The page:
Employee Commitment Can Turn Ethics into Dollars
Good CSR and a strong corporate moral compass can drive financial performance through better employee engagement and commitment to your firm.
Your firm's level of commitment to good ethics and corporate citizenship may be what's encouraging (or hindering) employee morale.
Recent corporate scandals have drawn public attention toward business ethics. Though research shows a small correlation between the ethical activities (broadly speaking, corporate social responsibility) and firm financial performance, it’s not clear how the process works, or even if the relationship is causal one way or the other.
New research by Jinseok Chun
(Seoul National University) and colleagues finds that when employees see their company adhering to higher ethical standards, they commit more openly to their role and the firm. This commitment in turns spurs organizational citizenship behaviours towards other employees, and these behaviours additionally enhance financial performance.
Chun and colleagues conducted a large-scale survey administered by the Korean Research Institute for Vocational Education and Training (KRIVET)
. The collected data consisted of 6,053 full time employees and 247 senior executives across 263 companies. This research complements previous studies that examine the ethics-performance link through firm reputation or relationships with external stakeholders, and identified two key messages on how to speak to employees' moral compasses.
The level of an individual’s identification and involvement with his or her employer is the strongest mechanism by which corporate ethics leads to financial rewards. When a company endorses sound ethical guidelines, it offers employees a clear sense of what is expected of them on the job. Less job ambiguity leads to greater productivity. Furthermore, good corporate ethics send a strong signal to employees that the company is fair and just, which further increases their sense of loyalty and commitment to the firm.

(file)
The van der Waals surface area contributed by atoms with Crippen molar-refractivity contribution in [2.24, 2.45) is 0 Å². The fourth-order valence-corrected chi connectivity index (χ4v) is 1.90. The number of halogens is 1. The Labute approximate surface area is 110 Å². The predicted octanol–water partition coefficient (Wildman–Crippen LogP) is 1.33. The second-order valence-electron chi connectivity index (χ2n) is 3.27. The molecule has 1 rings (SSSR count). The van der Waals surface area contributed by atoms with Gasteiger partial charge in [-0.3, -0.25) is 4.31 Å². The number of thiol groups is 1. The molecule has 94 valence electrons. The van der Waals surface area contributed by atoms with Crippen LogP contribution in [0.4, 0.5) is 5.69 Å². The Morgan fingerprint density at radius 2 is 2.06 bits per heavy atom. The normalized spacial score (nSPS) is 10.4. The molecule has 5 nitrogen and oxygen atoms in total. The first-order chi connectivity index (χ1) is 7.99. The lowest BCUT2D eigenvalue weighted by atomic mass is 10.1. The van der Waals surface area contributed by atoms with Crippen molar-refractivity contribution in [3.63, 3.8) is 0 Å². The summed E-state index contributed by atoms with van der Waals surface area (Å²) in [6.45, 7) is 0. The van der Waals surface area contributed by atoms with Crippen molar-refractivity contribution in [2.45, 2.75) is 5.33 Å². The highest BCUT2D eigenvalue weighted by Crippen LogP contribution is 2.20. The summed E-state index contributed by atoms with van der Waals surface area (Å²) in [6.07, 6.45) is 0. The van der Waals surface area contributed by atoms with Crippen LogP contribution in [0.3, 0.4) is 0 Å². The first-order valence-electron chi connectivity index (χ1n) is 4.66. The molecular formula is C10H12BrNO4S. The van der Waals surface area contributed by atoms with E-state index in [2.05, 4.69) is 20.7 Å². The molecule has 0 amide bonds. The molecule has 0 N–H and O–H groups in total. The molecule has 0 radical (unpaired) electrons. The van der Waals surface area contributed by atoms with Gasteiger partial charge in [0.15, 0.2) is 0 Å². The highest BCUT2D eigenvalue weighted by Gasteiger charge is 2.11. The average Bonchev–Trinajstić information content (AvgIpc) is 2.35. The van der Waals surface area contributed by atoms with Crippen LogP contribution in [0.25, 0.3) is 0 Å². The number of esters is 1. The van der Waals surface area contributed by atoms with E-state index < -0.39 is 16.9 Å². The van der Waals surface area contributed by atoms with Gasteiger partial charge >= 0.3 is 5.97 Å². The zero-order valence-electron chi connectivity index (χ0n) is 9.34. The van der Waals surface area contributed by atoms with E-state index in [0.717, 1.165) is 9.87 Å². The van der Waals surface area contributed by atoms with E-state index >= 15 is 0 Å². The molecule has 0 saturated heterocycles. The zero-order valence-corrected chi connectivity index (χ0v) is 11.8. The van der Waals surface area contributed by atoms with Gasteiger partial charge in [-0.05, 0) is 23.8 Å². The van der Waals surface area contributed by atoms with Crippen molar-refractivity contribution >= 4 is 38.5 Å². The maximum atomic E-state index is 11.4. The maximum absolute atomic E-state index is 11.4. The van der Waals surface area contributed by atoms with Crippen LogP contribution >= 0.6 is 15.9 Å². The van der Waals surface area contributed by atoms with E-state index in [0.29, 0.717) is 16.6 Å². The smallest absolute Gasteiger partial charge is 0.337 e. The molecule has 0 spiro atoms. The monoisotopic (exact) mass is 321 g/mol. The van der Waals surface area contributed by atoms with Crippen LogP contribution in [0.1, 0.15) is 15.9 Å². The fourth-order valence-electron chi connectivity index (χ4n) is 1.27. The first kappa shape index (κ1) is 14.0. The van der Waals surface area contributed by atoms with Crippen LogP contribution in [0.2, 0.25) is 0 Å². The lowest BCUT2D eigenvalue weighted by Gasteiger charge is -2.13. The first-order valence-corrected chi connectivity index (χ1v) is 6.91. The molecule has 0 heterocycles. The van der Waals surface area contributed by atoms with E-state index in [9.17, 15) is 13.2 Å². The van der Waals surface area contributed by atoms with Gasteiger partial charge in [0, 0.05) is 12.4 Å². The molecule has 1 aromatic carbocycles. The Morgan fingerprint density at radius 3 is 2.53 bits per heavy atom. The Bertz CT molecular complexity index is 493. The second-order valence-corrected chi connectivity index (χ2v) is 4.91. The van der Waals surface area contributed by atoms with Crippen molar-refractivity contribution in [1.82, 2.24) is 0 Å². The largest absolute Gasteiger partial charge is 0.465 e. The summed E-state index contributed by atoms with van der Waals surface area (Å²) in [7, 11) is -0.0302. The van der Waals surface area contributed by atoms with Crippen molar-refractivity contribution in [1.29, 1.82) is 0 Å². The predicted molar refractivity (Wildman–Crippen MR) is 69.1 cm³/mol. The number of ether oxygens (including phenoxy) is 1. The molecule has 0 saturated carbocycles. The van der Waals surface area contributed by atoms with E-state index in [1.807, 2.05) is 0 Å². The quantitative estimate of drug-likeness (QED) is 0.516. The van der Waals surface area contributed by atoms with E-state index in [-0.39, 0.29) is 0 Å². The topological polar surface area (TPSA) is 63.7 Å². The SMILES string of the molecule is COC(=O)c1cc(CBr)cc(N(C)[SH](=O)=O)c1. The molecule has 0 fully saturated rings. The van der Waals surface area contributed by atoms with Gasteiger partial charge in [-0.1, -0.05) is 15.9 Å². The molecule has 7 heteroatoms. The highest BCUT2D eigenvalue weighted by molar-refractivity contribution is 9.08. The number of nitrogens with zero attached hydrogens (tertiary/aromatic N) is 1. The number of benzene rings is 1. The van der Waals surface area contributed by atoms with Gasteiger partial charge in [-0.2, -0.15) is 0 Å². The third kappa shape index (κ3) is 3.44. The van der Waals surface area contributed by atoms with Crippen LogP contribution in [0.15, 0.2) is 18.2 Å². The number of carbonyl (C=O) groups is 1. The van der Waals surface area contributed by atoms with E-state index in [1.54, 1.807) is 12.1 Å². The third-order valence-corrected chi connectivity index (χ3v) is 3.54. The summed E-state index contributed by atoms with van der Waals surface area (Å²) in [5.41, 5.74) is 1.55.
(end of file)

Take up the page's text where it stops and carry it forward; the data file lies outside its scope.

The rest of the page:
Employees going above and beyond their job descriptions to help each other, such as helping others who are behind on their work—is the second main process that translates corporate ethics into financial performance. This type of citizenship behaviour benefits the bottom line; it ensures key activities get done (regardless of who’s doing them), and results in more communication across business units.
By examining the impacts of ethics on employee behaviours, this research provides useful insights for managers, especially since employees are often the easiest to engage in CSR activities.
First, managers can foster employee ethicality. Use a code of ethics and guidelines in accordance with legal and professional standards, in addition to human resource practices such as ethics training and incentivizing ethical behaviours. Second, be patient. Remind yourself that the “bottom line” results may not be immediately apparent because of the subtle channels through which these behaviours work.
Future research can replicate these results to test the effects of culture on the CSR-performance relationship. Future research can also integrate these findings into an overall model that includes both internal and external stakeholders, and their impacts on firm financial performance.